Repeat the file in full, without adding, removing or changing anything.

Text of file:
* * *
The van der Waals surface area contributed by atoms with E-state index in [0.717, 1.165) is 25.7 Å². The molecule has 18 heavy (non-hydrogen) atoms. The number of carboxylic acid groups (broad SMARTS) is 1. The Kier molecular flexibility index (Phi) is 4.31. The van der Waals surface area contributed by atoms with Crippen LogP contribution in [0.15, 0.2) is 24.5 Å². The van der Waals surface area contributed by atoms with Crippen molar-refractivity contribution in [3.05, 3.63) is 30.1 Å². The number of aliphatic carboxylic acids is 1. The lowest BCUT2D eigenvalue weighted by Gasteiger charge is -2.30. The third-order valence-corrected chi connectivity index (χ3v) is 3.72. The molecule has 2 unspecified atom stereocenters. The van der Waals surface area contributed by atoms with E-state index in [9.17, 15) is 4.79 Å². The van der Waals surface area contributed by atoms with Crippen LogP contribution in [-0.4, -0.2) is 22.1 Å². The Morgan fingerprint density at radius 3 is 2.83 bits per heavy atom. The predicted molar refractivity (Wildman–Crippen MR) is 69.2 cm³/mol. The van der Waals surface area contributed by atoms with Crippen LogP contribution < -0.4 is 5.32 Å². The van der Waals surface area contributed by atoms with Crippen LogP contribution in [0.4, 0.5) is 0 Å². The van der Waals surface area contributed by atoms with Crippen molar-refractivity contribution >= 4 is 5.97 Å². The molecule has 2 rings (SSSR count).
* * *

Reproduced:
The van der Waals surface area contributed by atoms with E-state index in [0.717, 1.165) is 25.7 Å². The molecule has 18 heavy (non-hydrogen) atoms. The number of carboxylic acid groups (broad SMARTS) is 1. The Kier molecular flexibility index (Phi) is 4.31. The van der Waals surface area contributed by atoms with Crippen LogP contribution in [0.15, 0.2) is 24.5 Å². The van der Waals surface area contributed by atoms with Crippen molar-refractivity contribution in [3.05, 3.63) is 30.1 Å². The number of aliphatic carboxylic acids is 1. The lowest BCUT2D eigenvalue weighted by Gasteiger charge is -2.30. The third-order valence-corrected chi connectivity index (χ3v) is 3.72. The molecule has 2 unspecified atom stereocenters. The van der Waals surface area contributed by atoms with E-state index in [9.17, 15) is 4.79 Å². The van der Waals surface area contributed by atoms with Crippen LogP contribution in [-0.4, -0.2) is 22.1 Å². The Morgan fingerprint density at radius 3 is 2.83 bits per heavy atom. The predicted molar refractivity (Wildman–Crippen MR) is 69.2 cm³/mol. The van der Waals surface area contributed by atoms with Crippen LogP contribution < -0.4 is 5.32 Å². The van der Waals surface area contributed by atoms with Crippen LogP contribution in [0.4, 0.5) is 0 Å². The van der Waals surface area contributed by atoms with Crippen molar-refractivity contribution >= 4 is 5.97 Å². The molecule has 2 rings (SSSR count).